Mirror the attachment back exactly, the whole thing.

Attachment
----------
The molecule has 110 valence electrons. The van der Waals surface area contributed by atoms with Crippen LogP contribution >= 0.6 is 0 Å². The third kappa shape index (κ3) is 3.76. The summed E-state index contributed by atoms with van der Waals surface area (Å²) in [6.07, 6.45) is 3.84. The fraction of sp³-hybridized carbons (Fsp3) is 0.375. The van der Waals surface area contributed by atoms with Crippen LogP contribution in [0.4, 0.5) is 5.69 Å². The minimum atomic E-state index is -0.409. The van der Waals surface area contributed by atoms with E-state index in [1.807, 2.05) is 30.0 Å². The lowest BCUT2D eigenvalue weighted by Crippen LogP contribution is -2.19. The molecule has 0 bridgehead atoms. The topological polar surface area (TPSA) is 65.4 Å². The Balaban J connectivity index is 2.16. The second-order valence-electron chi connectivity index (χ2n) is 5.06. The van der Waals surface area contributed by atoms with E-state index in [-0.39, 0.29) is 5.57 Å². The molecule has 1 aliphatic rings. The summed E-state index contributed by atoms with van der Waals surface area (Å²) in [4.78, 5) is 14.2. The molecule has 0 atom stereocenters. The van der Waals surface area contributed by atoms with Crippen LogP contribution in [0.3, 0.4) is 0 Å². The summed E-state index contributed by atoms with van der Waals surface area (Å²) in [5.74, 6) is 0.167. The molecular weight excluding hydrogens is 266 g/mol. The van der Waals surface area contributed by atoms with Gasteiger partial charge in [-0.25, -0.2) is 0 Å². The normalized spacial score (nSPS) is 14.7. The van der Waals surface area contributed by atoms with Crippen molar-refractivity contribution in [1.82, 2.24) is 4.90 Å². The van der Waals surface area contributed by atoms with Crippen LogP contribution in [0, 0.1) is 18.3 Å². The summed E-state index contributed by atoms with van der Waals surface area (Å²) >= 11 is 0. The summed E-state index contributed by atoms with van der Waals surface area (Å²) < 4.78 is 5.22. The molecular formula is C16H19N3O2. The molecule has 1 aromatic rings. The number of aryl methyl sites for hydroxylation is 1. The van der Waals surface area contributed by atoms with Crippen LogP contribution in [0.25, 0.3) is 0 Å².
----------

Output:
The molecule has 110 valence electrons. The van der Waals surface area contributed by atoms with Crippen LogP contribution >= 0.6 is 0 Å². The third kappa shape index (κ3) is 3.76. The summed E-state index contributed by atoms with van der Waals surface area (Å²) in [6.07, 6.45) is 3.84. The fraction of sp³-hybridized carbons (Fsp3) is 0.375. The van der Waals surface area contributed by atoms with Crippen LogP contribution in [0.4, 0.5) is 5.69 Å². The minimum atomic E-state index is -0.409. The van der Waals surface area contributed by atoms with E-state index in [1.807, 2.05) is 30.0 Å². The lowest BCUT2D eigenvalue weighted by Crippen LogP contribution is -2.19. The molecule has 0 bridgehead atoms. The topological polar surface area (TPSA) is 65.4 Å². The Balaban J connectivity index is 2.16. The second-order valence-electron chi connectivity index (χ2n) is 5.06. The van der Waals surface area contributed by atoms with E-state index in [-0.39, 0.29) is 5.57 Å². The molecule has 1 aliphatic rings. The summed E-state index contributed by atoms with van der Waals surface area (Å²) in [4.78, 5) is 14.2. The molecule has 0 atom stereocenters. The van der Waals surface area contributed by atoms with Crippen LogP contribution in [0.3, 0.4) is 0 Å². The summed E-state index contributed by atoms with van der Waals surface area (Å²) in [5.74, 6) is 0.167. The molecular weight excluding hydrogens is 266 g/mol. The van der Waals surface area contributed by atoms with Gasteiger partial charge in [-0.25, -0.2) is 0 Å². The normalized spacial score (nSPS) is 14.7. The van der Waals surface area contributed by atoms with Crippen molar-refractivity contribution in [1.82, 2.24) is 4.90 Å². The van der Waals surface area contributed by atoms with Crippen LogP contribution in [0, 0.1) is 18.3 Å². The summed E-state index contributed by atoms with van der Waals surface area (Å²) >= 11 is 0. The summed E-state index contributed by atoms with van der Waals surface area (Å²) < 4.78 is 5.22. The molecular formula is C16H19N3O2. The molecule has 1 aromatic rings. The number of aryl methyl sites for hydroxylation is 1. The van der Waals surface area contributed by atoms with Crippen LogP contribution in [0.25, 0.3) is 0 Å².